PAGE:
Similarly, I worked a lot on a browser engine in the past and virtual method dispatch was again not this clear cut performance killer.
Sounds like the work done by tree traversals weren't high overhead in general for your workload. But it does matter for some workloads.
> Similarly, I worked a lot on a browser engine in the past and virtual method dispatch was again not this clear cut performance killer.
We're seeing large gains from, as far as we can tell, having fewer virtual method calls than other engines. Eliminating virtual dispatch opens up a huge range of call-site optimizations since the methods can often be statically inlined (as well as reducing the load on the branch target buffer).
That doesn't match my experience. Devirtualization opens up lots of inlining opportunities, and inlining is one of the most critical optimizations that compilers can do (mostly because of the other optimizations that it opens up; e.g. const propagation, GVN, etc. etc.)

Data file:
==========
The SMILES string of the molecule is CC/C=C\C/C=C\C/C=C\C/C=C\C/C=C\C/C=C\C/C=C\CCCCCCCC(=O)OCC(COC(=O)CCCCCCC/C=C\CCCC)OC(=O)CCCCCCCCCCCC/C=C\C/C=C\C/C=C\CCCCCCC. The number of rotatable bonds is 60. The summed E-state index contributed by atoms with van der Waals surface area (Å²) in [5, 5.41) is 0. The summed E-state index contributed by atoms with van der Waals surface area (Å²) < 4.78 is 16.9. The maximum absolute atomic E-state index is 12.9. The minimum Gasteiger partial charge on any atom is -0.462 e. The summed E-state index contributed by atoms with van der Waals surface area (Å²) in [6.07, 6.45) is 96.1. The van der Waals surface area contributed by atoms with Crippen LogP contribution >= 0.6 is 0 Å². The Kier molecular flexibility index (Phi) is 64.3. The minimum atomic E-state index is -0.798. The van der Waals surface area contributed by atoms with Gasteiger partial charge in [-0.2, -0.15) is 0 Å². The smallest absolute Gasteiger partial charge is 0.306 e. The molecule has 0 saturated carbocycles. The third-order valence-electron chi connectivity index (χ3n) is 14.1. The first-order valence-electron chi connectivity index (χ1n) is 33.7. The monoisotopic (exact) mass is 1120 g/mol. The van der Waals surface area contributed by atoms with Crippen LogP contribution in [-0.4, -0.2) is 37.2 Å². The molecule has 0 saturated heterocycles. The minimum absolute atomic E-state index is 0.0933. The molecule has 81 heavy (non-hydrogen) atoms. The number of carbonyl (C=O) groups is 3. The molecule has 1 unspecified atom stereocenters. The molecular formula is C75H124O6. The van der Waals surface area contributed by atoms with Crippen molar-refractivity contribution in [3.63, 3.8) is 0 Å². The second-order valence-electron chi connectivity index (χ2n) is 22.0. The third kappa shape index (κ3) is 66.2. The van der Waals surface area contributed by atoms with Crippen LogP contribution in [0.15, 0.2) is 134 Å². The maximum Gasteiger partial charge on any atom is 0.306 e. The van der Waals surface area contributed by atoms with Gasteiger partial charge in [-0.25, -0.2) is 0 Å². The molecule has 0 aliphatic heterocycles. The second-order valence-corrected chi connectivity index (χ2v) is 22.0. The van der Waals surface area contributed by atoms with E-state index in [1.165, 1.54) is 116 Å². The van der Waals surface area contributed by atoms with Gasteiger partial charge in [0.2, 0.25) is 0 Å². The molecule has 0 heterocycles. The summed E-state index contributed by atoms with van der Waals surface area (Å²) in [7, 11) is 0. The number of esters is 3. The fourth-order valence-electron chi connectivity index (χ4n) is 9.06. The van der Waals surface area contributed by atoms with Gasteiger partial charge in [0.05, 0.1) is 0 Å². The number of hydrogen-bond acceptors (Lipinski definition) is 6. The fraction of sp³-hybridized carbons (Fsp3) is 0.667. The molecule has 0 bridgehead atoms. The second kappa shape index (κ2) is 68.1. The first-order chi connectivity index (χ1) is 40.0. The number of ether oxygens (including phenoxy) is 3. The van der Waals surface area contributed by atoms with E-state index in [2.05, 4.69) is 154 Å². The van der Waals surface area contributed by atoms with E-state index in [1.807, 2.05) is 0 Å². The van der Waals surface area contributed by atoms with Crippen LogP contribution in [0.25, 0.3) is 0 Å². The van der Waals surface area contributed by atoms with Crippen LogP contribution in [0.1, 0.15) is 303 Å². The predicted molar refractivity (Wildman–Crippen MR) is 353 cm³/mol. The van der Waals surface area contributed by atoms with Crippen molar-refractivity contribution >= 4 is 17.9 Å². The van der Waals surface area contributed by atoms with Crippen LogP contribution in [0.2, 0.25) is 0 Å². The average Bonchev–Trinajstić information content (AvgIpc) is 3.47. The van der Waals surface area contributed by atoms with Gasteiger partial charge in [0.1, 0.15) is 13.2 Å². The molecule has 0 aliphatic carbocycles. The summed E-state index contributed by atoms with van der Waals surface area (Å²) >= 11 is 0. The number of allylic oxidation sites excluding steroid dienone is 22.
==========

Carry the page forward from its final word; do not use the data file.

See this study: http://hubicka.blogspot.com/2014/04/devirtualization-in-c-pa...
Devirtualization optimizations improve Dromaeo by 7-8%. That's a significant win, especially since devirtualization is only a best-effort optimization and Dromaeo has a lot of JS in it.
We can't use composition because we wouldn't get virtual methods.
We can't use an interface because then we would be forced into virtual dispatch for all of those fields that are shared between flows.
we have a heterogeneous tree of objects that all share a common set of fields (position, intrinsic widths, collapsible margins, some various bits that store state during reflow),
I'm not an expert in performance though so I don't if that is just as bad as the other alternatives you mentioned. But you didn't mention them so I thought I'd ask if you considered that as a valid approach and if so why you rejected them?